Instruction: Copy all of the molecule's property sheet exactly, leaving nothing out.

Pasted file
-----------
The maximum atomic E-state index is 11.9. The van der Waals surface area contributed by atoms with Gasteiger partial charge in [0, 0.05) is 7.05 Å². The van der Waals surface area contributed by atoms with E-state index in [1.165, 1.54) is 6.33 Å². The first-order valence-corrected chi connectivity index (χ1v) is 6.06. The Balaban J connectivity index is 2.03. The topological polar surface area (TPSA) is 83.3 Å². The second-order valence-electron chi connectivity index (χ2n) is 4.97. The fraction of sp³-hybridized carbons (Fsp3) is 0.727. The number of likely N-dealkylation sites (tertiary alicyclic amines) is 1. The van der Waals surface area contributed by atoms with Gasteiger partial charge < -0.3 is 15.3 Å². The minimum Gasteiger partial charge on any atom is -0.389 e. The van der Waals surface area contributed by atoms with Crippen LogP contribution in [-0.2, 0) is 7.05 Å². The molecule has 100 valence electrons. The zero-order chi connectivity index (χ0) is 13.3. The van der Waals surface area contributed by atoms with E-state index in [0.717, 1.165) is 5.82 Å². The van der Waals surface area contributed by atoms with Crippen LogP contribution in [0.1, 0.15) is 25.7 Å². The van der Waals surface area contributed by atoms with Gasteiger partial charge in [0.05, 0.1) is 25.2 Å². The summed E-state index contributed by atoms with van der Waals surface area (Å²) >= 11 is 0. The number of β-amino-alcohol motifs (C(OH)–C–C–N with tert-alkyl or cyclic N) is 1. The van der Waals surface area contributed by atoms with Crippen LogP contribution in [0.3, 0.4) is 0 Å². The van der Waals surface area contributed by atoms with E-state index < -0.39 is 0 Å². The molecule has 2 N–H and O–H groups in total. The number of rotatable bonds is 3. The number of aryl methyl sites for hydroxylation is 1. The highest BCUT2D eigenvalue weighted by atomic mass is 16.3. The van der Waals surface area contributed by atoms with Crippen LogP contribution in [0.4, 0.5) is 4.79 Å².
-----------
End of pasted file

The maximum atomic E-state index is 11.9. The van der Waals surface area contributed by atoms with Gasteiger partial charge in [0, 0.05) is 7.05 Å². The van der Waals surface area contributed by atoms with E-state index in [1.165, 1.54) is 6.33 Å². The first-order valence-corrected chi connectivity index (χ1v) is 6.06. The Balaban J connectivity index is 2.03. The topological polar surface area (TPSA) is 83.3 Å². The second-order valence-electron chi connectivity index (χ2n) is 4.97. The fraction of sp³-hybridized carbons (Fsp3) is 0.727. The number of likely N-dealkylation sites (tertiary alicyclic amines) is 1. The van der Waals surface area contributed by atoms with Gasteiger partial charge < -0.3 is 15.3 Å². The minimum Gasteiger partial charge on any atom is -0.389 e. The van der Waals surface area contributed by atoms with Crippen LogP contribution in [-0.2, 0) is 7.05 Å². The molecule has 100 valence electrons. The zero-order chi connectivity index (χ0) is 13.3. The van der Waals surface area contributed by atoms with E-state index in [0.717, 1.165) is 5.82 Å². The van der Waals surface area contributed by atoms with Crippen LogP contribution in [0.1, 0.15) is 25.7 Å². The van der Waals surface area contributed by atoms with Gasteiger partial charge in [0.05, 0.1) is 25.2 Å². The summed E-state index contributed by atoms with van der Waals surface area (Å²) >= 11 is 0. The number of β-amino-alcohol motifs (C(OH)–C–C–N with tert-alkyl or cyclic N) is 1. The van der Waals surface area contributed by atoms with Crippen LogP contribution in [0.3, 0.4) is 0 Å². The van der Waals surface area contributed by atoms with E-state index < -0.39 is 0 Å². The molecule has 2 N–H and O–H groups in total. The number of rotatable bonds is 3. The number of aryl methyl sites for hydroxylation is 1. The highest BCUT2D eigenvalue weighted by atomic mass is 16.3. The van der Waals surface area contributed by atoms with Crippen LogP contribution in [0.4, 0.5) is 4.79 Å².